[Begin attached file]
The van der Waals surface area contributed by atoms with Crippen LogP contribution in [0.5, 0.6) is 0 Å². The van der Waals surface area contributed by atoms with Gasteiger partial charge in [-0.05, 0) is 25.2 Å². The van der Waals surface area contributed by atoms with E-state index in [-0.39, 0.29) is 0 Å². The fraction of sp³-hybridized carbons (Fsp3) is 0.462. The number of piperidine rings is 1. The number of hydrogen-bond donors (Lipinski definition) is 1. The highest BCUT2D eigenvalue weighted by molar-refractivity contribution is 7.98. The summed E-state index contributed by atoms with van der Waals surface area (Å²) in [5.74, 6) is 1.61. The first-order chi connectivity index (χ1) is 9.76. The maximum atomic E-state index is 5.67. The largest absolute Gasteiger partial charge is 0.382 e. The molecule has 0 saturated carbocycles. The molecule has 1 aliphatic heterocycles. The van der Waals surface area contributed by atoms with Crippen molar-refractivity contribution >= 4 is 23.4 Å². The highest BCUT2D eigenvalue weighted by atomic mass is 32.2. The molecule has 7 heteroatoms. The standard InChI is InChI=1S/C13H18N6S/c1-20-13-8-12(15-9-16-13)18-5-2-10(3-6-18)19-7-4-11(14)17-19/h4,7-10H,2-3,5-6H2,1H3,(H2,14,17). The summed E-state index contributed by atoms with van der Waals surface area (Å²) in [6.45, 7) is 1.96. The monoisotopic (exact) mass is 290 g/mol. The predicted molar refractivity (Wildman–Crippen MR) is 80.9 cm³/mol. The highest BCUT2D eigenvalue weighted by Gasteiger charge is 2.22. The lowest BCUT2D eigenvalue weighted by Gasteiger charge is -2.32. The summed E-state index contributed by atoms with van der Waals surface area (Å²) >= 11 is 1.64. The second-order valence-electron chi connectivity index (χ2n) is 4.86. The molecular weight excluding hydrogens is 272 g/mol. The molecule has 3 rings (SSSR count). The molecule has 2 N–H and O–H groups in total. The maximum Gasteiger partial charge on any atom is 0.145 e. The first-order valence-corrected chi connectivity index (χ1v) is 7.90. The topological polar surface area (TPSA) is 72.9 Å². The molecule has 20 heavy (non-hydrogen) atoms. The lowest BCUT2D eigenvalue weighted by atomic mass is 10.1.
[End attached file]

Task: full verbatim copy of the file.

The van der Waals surface area contributed by atoms with Crippen LogP contribution in [0.5, 0.6) is 0 Å². The van der Waals surface area contributed by atoms with Gasteiger partial charge in [-0.05, 0) is 25.2 Å². The van der Waals surface area contributed by atoms with E-state index in [-0.39, 0.29) is 0 Å². The fraction of sp³-hybridized carbons (Fsp3) is 0.462. The number of piperidine rings is 1. The number of hydrogen-bond donors (Lipinski definition) is 1. The highest BCUT2D eigenvalue weighted by molar-refractivity contribution is 7.98. The summed E-state index contributed by atoms with van der Waals surface area (Å²) in [5.74, 6) is 1.61. The first-order chi connectivity index (χ1) is 9.76. The maximum atomic E-state index is 5.67. The largest absolute Gasteiger partial charge is 0.382 e. The molecule has 0 saturated carbocycles. The molecule has 1 aliphatic heterocycles. The van der Waals surface area contributed by atoms with Crippen molar-refractivity contribution >= 4 is 23.4 Å². The highest BCUT2D eigenvalue weighted by atomic mass is 32.2. The molecule has 7 heteroatoms. The standard InChI is InChI=1S/C13H18N6S/c1-20-13-8-12(15-9-16-13)18-5-2-10(3-6-18)19-7-4-11(14)17-19/h4,7-10H,2-3,5-6H2,1H3,(H2,14,17). The summed E-state index contributed by atoms with van der Waals surface area (Å²) in [6.45, 7) is 1.96. The monoisotopic (exact) mass is 290 g/mol. The predicted molar refractivity (Wildman–Crippen MR) is 80.9 cm³/mol. The highest BCUT2D eigenvalue weighted by Gasteiger charge is 2.22. The lowest BCUT2D eigenvalue weighted by Gasteiger charge is -2.32. The summed E-state index contributed by atoms with van der Waals surface area (Å²) >= 11 is 1.64. The second-order valence-electron chi connectivity index (χ2n) is 4.86. The molecular weight excluding hydrogens is 272 g/mol. The molecule has 3 rings (SSSR count). The molecule has 2 N–H and O–H groups in total. The maximum Gasteiger partial charge on any atom is 0.145 e. The first-order valence-corrected chi connectivity index (χ1v) is 7.90. The topological polar surface area (TPSA) is 72.9 Å². The molecule has 20 heavy (non-hydrogen) atoms. The lowest BCUT2D eigenvalue weighted by atomic mass is 10.1.